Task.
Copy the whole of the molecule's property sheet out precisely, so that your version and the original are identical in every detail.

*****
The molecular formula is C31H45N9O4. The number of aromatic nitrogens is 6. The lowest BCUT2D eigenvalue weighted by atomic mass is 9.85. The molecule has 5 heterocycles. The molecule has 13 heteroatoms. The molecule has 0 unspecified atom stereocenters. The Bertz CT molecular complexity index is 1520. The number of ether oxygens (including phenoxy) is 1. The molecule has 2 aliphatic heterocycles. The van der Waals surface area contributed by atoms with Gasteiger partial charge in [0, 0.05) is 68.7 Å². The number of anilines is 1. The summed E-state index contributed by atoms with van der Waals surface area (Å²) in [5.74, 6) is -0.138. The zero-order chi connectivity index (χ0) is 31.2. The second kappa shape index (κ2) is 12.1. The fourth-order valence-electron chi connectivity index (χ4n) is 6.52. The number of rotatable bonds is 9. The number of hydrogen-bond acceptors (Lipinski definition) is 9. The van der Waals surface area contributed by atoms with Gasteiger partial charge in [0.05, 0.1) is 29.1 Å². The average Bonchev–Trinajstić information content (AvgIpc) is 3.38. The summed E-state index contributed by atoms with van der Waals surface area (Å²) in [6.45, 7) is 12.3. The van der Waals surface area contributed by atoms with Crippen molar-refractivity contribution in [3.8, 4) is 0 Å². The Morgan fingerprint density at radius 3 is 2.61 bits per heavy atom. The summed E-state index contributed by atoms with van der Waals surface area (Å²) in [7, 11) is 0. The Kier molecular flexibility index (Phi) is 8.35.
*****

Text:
The molecular formula is C31H45N9O4. The number of aromatic nitrogens is 6. The lowest BCUT2D eigenvalue weighted by atomic mass is 9.85. The molecule has 5 heterocycles. The molecule has 13 heteroatoms. The molecule has 0 unspecified atom stereocenters. The Bertz CT molecular complexity index is 1520. The number of ether oxygens (including phenoxy) is 1. The molecule has 2 aliphatic heterocycles. The van der Waals surface area contributed by atoms with Gasteiger partial charge in [0, 0.05) is 68.7 Å². The number of anilines is 1. The summed E-state index contributed by atoms with van der Waals surface area (Å²) in [5.74, 6) is -0.138. The zero-order chi connectivity index (χ0) is 31.2. The second kappa shape index (κ2) is 12.1. The fourth-order valence-electron chi connectivity index (χ4n) is 6.52. The number of rotatable bonds is 9. The number of hydrogen-bond acceptors (Lipinski definition) is 9. The van der Waals surface area contributed by atoms with Gasteiger partial charge in [0.05, 0.1) is 29.1 Å². The average Bonchev–Trinajstić information content (AvgIpc) is 3.38. The summed E-state index contributed by atoms with van der Waals surface area (Å²) in [6.45, 7) is 12.3. The van der Waals surface area contributed by atoms with Crippen molar-refractivity contribution in [3.8, 4) is 0 Å². The Morgan fingerprint density at radius 3 is 2.61 bits per heavy atom. The summed E-state index contributed by atoms with van der Waals surface area (Å²) in [7, 11) is 0. The Kier molecular flexibility index (Phi) is 8.35.